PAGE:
Some states have added administrative barriers. For example, in Arizona and Tennessee, aborted fetal tissue must be buried or cremated, and Indiana now requires parental consent to be notarized for a minor’s abortion. In Arkansas, doctors at abortion clinics must have licensing privileges in hospitals, be within 30 miles of a hospital, and have outpatient arrangements in the same county as the clinic. This makes it nearly impossible for abortion clinics in rural communities, which are often hours from the nearest hospital.
Some states have put in place financial hurdles, with Arkansas and Idaho banning public funds from being used for abortion care, Montana banning abortion insurance from state-owned health insurance, and Utah banning state college and university health insurance coverage.
Other states severely limit the ability of pregnant people to act. For example, Tennessee now allows doctors to withhold information about their pregnancy from patients if they believe the patient may seek an abortion, and Arizona prohibits abortions if there are non-fatal fetal genetic abnormalities.
Arizona, Arkansas, Indiana, and Montana restricted shipping of abortion drugs and forced pregnant people to see a doctor in person to obtain them.
The maze of laws in Arkansas and Oklahoma amounts to an almost complete ban on abortion. Idaho, South Carolina, Texas, in addition to Oklahoma – which doubled the bans – introduced a six-week abortion ban, also known as fetal heartbeat calculations. These laws essentially prohibit abortions after a heartbeat is detected, but well before the Roe v. Wade set the standard for fetus viability of 24 weeks. Additionally, Texas allows anyone, in any state, to sue a Texas provider who is suspected of having performed an abortion in the past six weeks.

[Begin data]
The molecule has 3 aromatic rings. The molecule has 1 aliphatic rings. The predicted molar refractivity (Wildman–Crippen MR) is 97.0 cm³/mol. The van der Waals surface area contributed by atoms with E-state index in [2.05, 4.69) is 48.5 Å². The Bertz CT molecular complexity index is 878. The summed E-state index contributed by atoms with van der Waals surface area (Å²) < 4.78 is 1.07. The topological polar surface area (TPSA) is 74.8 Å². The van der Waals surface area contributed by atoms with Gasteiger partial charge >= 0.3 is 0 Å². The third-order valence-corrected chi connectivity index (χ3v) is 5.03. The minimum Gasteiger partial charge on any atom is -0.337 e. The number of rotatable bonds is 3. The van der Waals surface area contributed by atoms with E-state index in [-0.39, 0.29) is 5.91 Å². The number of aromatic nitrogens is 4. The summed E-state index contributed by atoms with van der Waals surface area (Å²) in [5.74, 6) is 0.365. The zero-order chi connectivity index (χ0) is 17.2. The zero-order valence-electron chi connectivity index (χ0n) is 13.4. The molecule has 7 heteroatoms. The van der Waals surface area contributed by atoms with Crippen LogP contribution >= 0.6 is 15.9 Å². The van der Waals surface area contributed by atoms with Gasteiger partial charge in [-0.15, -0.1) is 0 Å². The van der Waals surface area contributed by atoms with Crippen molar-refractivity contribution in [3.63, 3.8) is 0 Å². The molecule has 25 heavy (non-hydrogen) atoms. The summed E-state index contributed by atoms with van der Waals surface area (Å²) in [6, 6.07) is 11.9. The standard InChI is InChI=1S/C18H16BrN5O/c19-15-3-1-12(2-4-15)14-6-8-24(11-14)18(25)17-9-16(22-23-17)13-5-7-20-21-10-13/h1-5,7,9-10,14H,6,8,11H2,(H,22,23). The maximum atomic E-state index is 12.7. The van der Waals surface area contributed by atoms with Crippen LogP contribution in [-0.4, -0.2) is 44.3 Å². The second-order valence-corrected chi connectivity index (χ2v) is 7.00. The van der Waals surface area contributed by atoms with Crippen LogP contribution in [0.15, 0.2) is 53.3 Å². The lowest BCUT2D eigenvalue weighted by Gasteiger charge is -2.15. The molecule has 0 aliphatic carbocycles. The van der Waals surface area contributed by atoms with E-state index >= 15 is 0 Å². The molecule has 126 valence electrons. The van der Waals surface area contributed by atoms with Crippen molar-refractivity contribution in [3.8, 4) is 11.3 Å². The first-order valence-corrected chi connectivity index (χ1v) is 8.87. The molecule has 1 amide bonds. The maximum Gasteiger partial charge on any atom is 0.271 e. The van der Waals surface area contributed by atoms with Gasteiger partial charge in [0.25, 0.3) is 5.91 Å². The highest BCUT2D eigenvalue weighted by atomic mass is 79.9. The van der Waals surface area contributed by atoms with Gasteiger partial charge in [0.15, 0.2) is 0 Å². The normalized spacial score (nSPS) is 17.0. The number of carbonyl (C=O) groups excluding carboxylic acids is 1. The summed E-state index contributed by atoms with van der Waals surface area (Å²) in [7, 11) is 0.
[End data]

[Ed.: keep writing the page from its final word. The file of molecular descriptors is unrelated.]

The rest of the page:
All of this is under the shadow of a Mississippi case that the Supreme Court will likely rule next year.
In May, the Supreme Court approved the Dobbs women’s health group hearing against Jackson, a case in which the only abortion clinic in Mississippi challenged the constitutionality of the Mississippi 2018 Gestational Age Act, which bans abortions after 15 weeks. The court will take up the question of whether states can prohibit abortions before the fetus is viable, and if the court finds it constitutional, the Roe v. Undermine Wade directly – and pave the way so that the six-week bans remain in place.